If Doctors were Social Media Strategists

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I was asked to speak before a class of University of Sydney medical students about building an online presence. It was an intriguing offer as I usually speak before marketers and other social media strategists.

Only to be used when helping people make an informed decision.
Only to be used when helping people make an informed decision.

In preparing for the presentation, I spent a lot of time reviewing the Australian Health Practitioner Regulatory Agency (AHPRA) advertising guidelines.  AHPRA’s advertising guidelines are built to support the principles of the profession such as provide care for people.  An example, is how the guidelines champion the benefits of advertising.  The guidelines state “advertising can be a useful way to communicate the services health practitioners offer to the public so that consumers can make informed choices”.

Social Media can be an effective channel to support consumers along their path to making a purchase decision.   But what if businesses adopted medical inspired guidelines to form Social Media marketing strategies?  Here’s some ideas what it could look like if Doctors were Social Media Strategists.

Help consumers make informed choices

Keeping in line with the profession’s purpose, medical practitioners must communicate their services in a manner that helps prospective patients make an informed decision. That means medical practitioners can primarily focus on their qualification and experience.

The AHPRA guidelines prohibit the creation of an unreasonable expectation of beneficial treatment and discourages the indiscriminate or unnecessary use of health services.

For Social Media campaigns, this could be an opportunity to focus on the fit between the solutions your product solves and the insights/needs of the target audience/segment.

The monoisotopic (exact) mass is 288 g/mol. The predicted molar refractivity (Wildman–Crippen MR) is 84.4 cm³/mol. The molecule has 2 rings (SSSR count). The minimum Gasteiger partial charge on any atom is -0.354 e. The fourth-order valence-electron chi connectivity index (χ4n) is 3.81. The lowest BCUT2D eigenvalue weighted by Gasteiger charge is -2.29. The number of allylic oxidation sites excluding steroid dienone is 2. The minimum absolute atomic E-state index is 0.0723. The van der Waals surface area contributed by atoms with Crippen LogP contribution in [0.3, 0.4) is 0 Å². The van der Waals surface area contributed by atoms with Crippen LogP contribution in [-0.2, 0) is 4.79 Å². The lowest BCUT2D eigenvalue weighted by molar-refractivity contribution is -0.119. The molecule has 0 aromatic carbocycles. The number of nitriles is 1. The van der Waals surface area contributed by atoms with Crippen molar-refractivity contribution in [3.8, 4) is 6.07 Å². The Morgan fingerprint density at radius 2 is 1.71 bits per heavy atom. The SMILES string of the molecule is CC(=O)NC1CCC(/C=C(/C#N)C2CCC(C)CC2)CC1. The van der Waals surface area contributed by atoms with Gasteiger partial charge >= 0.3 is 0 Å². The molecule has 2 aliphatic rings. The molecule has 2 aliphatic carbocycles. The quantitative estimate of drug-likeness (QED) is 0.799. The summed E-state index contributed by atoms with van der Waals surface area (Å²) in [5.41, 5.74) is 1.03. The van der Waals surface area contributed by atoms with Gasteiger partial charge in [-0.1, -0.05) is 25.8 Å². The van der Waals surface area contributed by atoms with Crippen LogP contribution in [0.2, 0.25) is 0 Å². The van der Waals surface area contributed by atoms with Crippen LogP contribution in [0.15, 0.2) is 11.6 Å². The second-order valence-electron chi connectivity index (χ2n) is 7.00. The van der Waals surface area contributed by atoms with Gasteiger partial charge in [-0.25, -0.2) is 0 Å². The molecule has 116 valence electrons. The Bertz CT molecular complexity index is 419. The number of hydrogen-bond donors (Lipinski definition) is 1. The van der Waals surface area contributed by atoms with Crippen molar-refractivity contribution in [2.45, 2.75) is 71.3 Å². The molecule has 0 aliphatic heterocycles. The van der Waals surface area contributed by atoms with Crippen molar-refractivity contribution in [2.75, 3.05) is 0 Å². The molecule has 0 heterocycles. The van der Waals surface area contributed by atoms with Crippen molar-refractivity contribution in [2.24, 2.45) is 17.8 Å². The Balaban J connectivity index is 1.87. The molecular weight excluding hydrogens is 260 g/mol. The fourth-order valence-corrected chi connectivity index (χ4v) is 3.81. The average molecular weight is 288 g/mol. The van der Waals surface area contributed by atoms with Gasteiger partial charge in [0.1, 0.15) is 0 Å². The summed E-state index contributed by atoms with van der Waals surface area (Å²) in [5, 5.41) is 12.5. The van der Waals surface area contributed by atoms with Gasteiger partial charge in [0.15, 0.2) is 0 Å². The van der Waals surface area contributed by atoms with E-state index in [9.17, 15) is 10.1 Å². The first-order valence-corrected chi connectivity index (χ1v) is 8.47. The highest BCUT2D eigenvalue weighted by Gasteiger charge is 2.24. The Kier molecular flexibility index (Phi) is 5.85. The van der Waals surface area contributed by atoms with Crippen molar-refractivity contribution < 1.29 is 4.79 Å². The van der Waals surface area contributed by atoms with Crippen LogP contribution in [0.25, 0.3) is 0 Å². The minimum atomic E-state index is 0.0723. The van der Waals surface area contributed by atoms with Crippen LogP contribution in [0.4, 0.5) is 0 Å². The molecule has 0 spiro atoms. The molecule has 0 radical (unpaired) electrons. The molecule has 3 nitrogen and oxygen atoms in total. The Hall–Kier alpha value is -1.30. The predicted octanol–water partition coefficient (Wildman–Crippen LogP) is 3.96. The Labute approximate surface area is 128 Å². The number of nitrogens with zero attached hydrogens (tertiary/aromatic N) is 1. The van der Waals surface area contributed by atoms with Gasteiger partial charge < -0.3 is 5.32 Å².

Brands can begin to move away from a product centric go-to-market strategy and look at how start-ups go-to-market by establishing a product/market fit.  Assuming the brand can get the product/market fit correct, brands could find greater efficiencies and success using this approach.

With Social networks evolving to become identity platforms, consumer brands can leverage the context of triggers (ex: expectant parents), behaviours (ex: travel intenders) and external stimulants (ex: school holidays and sporting events) to provide the context to creatively communicate the emotive/rational solution.

Invitation to treat

‘Invitation to treat’ is a legal term describing a situation when someone asks the medical practitioner a question (via the practitioner’s interactive online presence) in an effort to access the practitioner’s medical knowledge. The medical practitioner has a duty of care, regardless if the person is not a patient.

For Social Media campaigns, this could translate to a guideline that customer support teams are required to directly address core customer issues on their Social accounts. While Social based customer service teams are standard practice for banks and telcos, all brands (small businesses?) seeking to leverage Social to support commercial objectives should have a dedicated Social based customer service team.  Social support teams should aim to respond to all queries within an hour.

When support becomes a strategic corporate capability

While this post is no more than an academic exercise, it’s great to see real world success when an international brand starts with customer support to build out their Social Media infrastructure. Take five minutes to read how KLM’s ‘care first’ mindset helped it generate $25 million in annual revenue: http://venturebeat.com/2015/05/21/klms-150-social-media-customer-service-agents-generate-25m-in-annual-revenue/

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